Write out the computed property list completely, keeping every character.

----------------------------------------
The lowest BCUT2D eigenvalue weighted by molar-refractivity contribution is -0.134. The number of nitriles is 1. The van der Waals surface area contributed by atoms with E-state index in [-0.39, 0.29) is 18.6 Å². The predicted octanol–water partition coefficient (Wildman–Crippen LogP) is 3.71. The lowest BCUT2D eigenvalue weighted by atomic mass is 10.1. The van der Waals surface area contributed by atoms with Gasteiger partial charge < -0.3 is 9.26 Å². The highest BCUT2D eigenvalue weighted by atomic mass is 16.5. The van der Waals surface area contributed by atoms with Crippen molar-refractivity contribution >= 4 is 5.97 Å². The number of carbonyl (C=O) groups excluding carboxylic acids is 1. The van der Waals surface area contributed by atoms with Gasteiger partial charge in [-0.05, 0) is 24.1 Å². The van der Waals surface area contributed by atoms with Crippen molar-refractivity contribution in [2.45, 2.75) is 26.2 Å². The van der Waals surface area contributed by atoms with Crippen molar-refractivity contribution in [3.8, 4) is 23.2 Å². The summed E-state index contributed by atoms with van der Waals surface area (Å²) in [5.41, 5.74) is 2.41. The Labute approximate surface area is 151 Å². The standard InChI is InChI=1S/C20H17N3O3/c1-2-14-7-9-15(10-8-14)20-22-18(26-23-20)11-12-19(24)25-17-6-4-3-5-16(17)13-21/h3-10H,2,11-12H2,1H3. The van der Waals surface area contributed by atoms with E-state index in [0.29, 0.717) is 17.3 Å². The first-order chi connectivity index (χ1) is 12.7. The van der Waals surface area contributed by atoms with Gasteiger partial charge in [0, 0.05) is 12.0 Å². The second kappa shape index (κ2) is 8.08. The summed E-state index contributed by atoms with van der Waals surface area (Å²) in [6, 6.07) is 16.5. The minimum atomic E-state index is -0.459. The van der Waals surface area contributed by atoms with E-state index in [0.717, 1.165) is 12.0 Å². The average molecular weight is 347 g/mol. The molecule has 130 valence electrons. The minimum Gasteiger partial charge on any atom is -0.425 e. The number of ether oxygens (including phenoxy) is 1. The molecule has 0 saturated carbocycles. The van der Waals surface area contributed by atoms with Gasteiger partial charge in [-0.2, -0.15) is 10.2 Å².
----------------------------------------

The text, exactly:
The lowest BCUT2D eigenvalue weighted by molar-refractivity contribution is -0.134. The number of nitriles is 1. The van der Waals surface area contributed by atoms with E-state index in [-0.39, 0.29) is 18.6 Å². The predicted octanol–water partition coefficient (Wildman–Crippen LogP) is 3.71. The lowest BCUT2D eigenvalue weighted by atomic mass is 10.1. The van der Waals surface area contributed by atoms with Gasteiger partial charge < -0.3 is 9.26 Å². The highest BCUT2D eigenvalue weighted by atomic mass is 16.5. The van der Waals surface area contributed by atoms with Crippen molar-refractivity contribution >= 4 is 5.97 Å². The number of carbonyl (C=O) groups excluding carboxylic acids is 1. The van der Waals surface area contributed by atoms with Gasteiger partial charge in [-0.05, 0) is 24.1 Å². The van der Waals surface area contributed by atoms with Crippen molar-refractivity contribution in [2.45, 2.75) is 26.2 Å². The van der Waals surface area contributed by atoms with Crippen molar-refractivity contribution in [3.8, 4) is 23.2 Å². The summed E-state index contributed by atoms with van der Waals surface area (Å²) in [5.41, 5.74) is 2.41. The Labute approximate surface area is 151 Å². The standard InChI is InChI=1S/C20H17N3O3/c1-2-14-7-9-15(10-8-14)20-22-18(26-23-20)11-12-19(24)25-17-6-4-3-5-16(17)13-21/h3-10H,2,11-12H2,1H3. The van der Waals surface area contributed by atoms with E-state index in [0.29, 0.717) is 17.3 Å². The first-order chi connectivity index (χ1) is 12.7. The van der Waals surface area contributed by atoms with Gasteiger partial charge in [0, 0.05) is 12.0 Å². The second kappa shape index (κ2) is 8.08. The summed E-state index contributed by atoms with van der Waals surface area (Å²) in [6, 6.07) is 16.5. The minimum atomic E-state index is -0.459. The van der Waals surface area contributed by atoms with E-state index in [0.717, 1.165) is 12.0 Å². The average molecular weight is 347 g/mol. The molecule has 130 valence electrons. The minimum Gasteiger partial charge on any atom is -0.425 e. The number of ether oxygens (including phenoxy) is 1. The molecule has 0 saturated carbocycles. The van der Waals surface area contributed by atoms with Gasteiger partial charge in [-0.2, -0.15) is 10.2 Å².